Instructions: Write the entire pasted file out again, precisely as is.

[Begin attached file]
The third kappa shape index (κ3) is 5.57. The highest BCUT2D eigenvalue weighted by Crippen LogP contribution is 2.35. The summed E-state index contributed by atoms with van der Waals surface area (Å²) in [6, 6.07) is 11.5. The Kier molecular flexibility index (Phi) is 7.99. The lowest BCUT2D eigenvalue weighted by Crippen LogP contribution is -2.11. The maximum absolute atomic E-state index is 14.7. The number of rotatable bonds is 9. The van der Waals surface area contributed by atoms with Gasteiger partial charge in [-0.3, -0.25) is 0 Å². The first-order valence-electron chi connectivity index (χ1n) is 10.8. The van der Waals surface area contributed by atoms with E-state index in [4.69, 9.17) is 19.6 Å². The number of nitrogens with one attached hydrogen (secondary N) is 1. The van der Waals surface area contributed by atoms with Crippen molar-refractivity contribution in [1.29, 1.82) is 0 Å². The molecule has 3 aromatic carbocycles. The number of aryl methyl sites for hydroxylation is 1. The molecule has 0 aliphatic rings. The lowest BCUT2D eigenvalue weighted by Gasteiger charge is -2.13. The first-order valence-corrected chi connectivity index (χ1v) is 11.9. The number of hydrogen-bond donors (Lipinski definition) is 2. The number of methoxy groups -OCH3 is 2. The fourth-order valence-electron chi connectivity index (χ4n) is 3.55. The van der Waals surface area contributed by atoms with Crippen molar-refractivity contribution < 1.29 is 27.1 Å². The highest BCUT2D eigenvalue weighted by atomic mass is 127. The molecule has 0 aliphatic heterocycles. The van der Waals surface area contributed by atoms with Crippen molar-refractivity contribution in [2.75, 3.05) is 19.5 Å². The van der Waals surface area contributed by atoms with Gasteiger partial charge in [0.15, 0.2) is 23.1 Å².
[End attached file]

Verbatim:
The third kappa shape index (κ3) is 5.57. The highest BCUT2D eigenvalue weighted by Crippen LogP contribution is 2.35. The summed E-state index contributed by atoms with van der Waals surface area (Å²) in [6, 6.07) is 11.5. The Kier molecular flexibility index (Phi) is 7.99. The lowest BCUT2D eigenvalue weighted by Crippen LogP contribution is -2.11. The maximum absolute atomic E-state index is 14.7. The number of rotatable bonds is 9. The van der Waals surface area contributed by atoms with Gasteiger partial charge in [-0.3, -0.25) is 0 Å². The first-order valence-electron chi connectivity index (χ1n) is 10.8. The van der Waals surface area contributed by atoms with E-state index in [4.69, 9.17) is 19.6 Å². The number of nitrogens with one attached hydrogen (secondary N) is 1. The van der Waals surface area contributed by atoms with Crippen molar-refractivity contribution in [1.29, 1.82) is 0 Å². The molecule has 3 aromatic carbocycles. The number of aryl methyl sites for hydroxylation is 1. The molecule has 0 aliphatic rings. The lowest BCUT2D eigenvalue weighted by Gasteiger charge is -2.13. The first-order valence-corrected chi connectivity index (χ1v) is 11.9. The number of hydrogen-bond donors (Lipinski definition) is 2. The number of methoxy groups -OCH3 is 2. The fourth-order valence-electron chi connectivity index (χ4n) is 3.55. The van der Waals surface area contributed by atoms with Crippen molar-refractivity contribution < 1.29 is 27.1 Å². The highest BCUT2D eigenvalue weighted by atomic mass is 127. The molecule has 0 aliphatic heterocycles. The van der Waals surface area contributed by atoms with Crippen molar-refractivity contribution in [2.75, 3.05) is 19.5 Å². The van der Waals surface area contributed by atoms with Gasteiger partial charge in [0.15, 0.2) is 23.1 Å².